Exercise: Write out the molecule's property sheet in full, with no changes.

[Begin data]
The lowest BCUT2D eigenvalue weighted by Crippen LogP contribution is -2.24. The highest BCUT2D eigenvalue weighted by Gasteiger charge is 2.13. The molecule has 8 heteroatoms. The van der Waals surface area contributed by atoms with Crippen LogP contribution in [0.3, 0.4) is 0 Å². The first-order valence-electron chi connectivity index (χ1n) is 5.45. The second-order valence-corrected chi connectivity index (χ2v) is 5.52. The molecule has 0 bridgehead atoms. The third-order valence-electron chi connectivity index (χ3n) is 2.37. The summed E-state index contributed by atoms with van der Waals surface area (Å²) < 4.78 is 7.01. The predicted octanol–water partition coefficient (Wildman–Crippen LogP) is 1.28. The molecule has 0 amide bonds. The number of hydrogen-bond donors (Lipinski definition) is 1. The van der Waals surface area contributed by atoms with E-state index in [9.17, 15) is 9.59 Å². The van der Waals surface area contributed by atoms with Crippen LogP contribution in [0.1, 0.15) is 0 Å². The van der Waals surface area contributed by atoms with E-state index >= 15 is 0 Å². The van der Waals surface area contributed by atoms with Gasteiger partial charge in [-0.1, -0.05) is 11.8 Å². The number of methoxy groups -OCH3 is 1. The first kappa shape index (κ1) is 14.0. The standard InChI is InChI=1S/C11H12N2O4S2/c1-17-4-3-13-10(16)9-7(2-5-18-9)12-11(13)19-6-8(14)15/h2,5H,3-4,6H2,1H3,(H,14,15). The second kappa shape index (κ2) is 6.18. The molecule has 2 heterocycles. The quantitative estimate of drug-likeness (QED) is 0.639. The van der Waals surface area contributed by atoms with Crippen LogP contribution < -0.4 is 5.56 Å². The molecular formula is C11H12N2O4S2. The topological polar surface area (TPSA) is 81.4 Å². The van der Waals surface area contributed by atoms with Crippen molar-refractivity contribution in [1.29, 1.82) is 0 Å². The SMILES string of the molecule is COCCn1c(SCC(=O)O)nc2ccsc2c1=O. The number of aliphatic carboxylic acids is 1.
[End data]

The lowest BCUT2D eigenvalue weighted by Crippen LogP contribution is -2.24. The highest BCUT2D eigenvalue weighted by Gasteiger charge is 2.13. The molecule has 8 heteroatoms. The van der Waals surface area contributed by atoms with Crippen LogP contribution in [0.3, 0.4) is 0 Å². The first-order valence-electron chi connectivity index (χ1n) is 5.45. The second-order valence-corrected chi connectivity index (χ2v) is 5.52. The molecule has 0 bridgehead atoms. The third-order valence-electron chi connectivity index (χ3n) is 2.37. The summed E-state index contributed by atoms with van der Waals surface area (Å²) < 4.78 is 7.01. The predicted octanol–water partition coefficient (Wildman–Crippen LogP) is 1.28. The molecule has 0 amide bonds. The number of hydrogen-bond donors (Lipinski definition) is 1. The van der Waals surface area contributed by atoms with E-state index in [9.17, 15) is 9.59 Å². The van der Waals surface area contributed by atoms with Crippen LogP contribution in [0.1, 0.15) is 0 Å². The van der Waals surface area contributed by atoms with E-state index >= 15 is 0 Å². The van der Waals surface area contributed by atoms with Gasteiger partial charge in [-0.1, -0.05) is 11.8 Å². The number of methoxy groups -OCH3 is 1. The first kappa shape index (κ1) is 14.0. The standard InChI is InChI=1S/C11H12N2O4S2/c1-17-4-3-13-10(16)9-7(2-5-18-9)12-11(13)19-6-8(14)15/h2,5H,3-4,6H2,1H3,(H,14,15). The second kappa shape index (κ2) is 6.18. The molecule has 2 heterocycles. The quantitative estimate of drug-likeness (QED) is 0.639. The van der Waals surface area contributed by atoms with Crippen LogP contribution < -0.4 is 5.56 Å². The molecular formula is C11H12N2O4S2. The topological polar surface area (TPSA) is 81.4 Å². The van der Waals surface area contributed by atoms with Crippen molar-refractivity contribution in [1.29, 1.82) is 0 Å². The SMILES string of the molecule is COCCn1c(SCC(=O)O)nc2ccsc2c1=O. The number of aliphatic carboxylic acids is 1.